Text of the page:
Not Peace But a Sword: “The Birth of a Nation” (2016)

The Birth of a Nation, Nate Parker's searing life of Nat Turner, is a brilliant and iconic piece of Christian moviemaking--right up until Turner's slave rebellion begins.Birth has attracted intense controversy in part because of rape charges against both Parker and his co-writer. I'm not going to get into that, largely because you'll have your own beliefs on whether or how those charges should color your ticket-buying decisions, except to say that the portrayal of sexual violence in the film … [Read more...]

“Free to Choose, Revisited”: David Lapp

on Yuval Levin: Yuval Levin believes that neither hyperindividualism nor centralization can help financially struggling Americans like Lance, whom I wrote about yesterday in the first part of my review of Levin’s The Fractured Republic. I basically agree with Levin and found his focus on empowering mediating institutions—beginning in the family and spreading outward to places like schools, religious congregations, and the marketplace—right on point. And it’s precisely because I agree with him th … [Read more...]

Prophet and Loss: I watch “Roger and Me”

Along with Barcelona, my other RNC counterprogramming was Michael Moore's 1989 documentary, Roger and Me. It's structured around Moore's quest to get a personal interview with Roger Smith, the head of General Motors, who is in the process of basically devastating Moore's hometown of Flint, Mich. by closing the GM plant there. It's incredibly powerful--I don't think there's a wasted frame. A few thoughts, beyond my basic thought which is just, "You should see this movie."Artistically it is … [Read more...]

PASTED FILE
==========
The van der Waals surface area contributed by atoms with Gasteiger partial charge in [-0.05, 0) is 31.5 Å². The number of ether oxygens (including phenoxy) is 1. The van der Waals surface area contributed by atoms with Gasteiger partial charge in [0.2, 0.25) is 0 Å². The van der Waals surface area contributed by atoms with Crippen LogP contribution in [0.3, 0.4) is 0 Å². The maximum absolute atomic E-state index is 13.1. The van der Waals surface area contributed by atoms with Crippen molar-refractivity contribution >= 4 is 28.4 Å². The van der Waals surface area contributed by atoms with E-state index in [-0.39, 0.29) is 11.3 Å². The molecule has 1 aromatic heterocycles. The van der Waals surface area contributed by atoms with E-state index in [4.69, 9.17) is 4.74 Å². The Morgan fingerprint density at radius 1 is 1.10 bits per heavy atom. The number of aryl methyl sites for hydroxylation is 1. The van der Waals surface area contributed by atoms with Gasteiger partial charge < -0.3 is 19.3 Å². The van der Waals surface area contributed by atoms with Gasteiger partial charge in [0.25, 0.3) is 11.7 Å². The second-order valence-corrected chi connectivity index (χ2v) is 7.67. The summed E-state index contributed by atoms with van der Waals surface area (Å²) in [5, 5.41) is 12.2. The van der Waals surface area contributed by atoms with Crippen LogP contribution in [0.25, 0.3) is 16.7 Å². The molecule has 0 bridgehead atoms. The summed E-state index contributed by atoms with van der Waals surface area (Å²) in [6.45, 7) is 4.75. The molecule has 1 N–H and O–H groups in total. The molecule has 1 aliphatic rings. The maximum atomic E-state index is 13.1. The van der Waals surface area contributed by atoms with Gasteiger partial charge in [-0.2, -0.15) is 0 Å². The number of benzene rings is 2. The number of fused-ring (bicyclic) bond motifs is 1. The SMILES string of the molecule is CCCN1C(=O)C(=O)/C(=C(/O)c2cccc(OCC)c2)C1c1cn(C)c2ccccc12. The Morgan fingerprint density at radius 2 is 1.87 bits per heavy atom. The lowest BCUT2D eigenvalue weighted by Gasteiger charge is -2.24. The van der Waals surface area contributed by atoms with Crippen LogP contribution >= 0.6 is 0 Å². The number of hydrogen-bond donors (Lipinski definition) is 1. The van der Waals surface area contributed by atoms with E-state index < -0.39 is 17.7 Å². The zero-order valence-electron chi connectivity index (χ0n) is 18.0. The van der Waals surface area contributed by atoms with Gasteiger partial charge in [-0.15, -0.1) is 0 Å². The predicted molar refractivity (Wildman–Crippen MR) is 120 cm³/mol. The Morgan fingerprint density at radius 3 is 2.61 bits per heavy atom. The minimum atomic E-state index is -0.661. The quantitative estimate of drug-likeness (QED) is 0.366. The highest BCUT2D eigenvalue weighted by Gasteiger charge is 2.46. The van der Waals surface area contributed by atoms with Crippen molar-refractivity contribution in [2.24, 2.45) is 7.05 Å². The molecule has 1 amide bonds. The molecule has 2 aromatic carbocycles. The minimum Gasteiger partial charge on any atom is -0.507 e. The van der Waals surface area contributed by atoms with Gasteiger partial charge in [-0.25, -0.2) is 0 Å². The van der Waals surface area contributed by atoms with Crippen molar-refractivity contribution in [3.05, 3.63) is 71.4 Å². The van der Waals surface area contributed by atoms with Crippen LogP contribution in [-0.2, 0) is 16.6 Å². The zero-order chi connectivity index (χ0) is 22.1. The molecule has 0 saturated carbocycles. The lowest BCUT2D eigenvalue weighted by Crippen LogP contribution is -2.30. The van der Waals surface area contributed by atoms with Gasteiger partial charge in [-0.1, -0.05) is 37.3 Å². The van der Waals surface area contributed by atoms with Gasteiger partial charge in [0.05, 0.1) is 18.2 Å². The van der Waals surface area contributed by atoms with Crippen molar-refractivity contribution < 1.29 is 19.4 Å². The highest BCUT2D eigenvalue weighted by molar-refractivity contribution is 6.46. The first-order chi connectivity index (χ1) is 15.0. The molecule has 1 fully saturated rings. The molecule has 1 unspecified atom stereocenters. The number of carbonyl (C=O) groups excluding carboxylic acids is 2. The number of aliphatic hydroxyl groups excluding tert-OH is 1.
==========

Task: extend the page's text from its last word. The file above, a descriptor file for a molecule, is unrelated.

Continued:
“Inside the Deadly World of Private Prisoner Transport”: The Marshall Project

this piece starts grim and only continues in that vein: In July 2012, Steven Galack, the former owner of a home remodeling business, was living in Florida when he was arrested on an out-of-state warrant for failing to pay child support. Galack, 46, had come to the end of a long downward spiral, overcoming a painkiller addiction only to struggle with crippling anxiety. Now, he was to be driven more than a thousand miles to Butler County, Ohio, where his ex-wife and three children lived, to face … [Read more...]

“Why It’s So Hard to Measure Racial Bias in Police Shootings”: Ezekiel Kweku

I feel v. old telling you to go to MTV for hard-hitting statistical and political analysis, but this is our world: What if the core of the Black Lives Matter movement is based on a lie? What if there is no racism involved in police killings? Harvard economist Roland Fryer Jr. has come out with a headline-grabbing study about police shootings: a new National Bureau of Economic Research working paper that arrived with a write-up in the New York Times' data blog The Upshot. According to The … [Read more...]

“The Gun Control We Deserve”: Terrific article

at n+1: At the deepest level, the schizoid landscape of American gun control is the product of two phenomena, both baked into the American past and protean in their contemporary manifestations. First, a long history of skirmishes over who should be armed and how—fraught battles that pivot on questions of race, class, masculinity, and the role of law enforcement.1 Second, the synergy between American militarism and capitalism: a perennial entanglement that has produced a society in which there a … [Read more...]

“Poor Citizenship”: I watch “Behavior,” a 2014 drama of Cuban childhood and faith

review at AmCon: Behavior, the 2014 movie from Cuban writer and director Ernesto Daranas that is still playing festival circuits in the U.S., is not one-of-a-kind. It is not unprecedented; it does not break (much) new ground. What it is, is an exceptionally heartfelt, moving, and artistically accomplished example of its genre. As Brooklyn is what an Irish-American romance should aspire to be, so Behavior is the “coming of age in the underclass” story at its most luminous. more … [Read more...]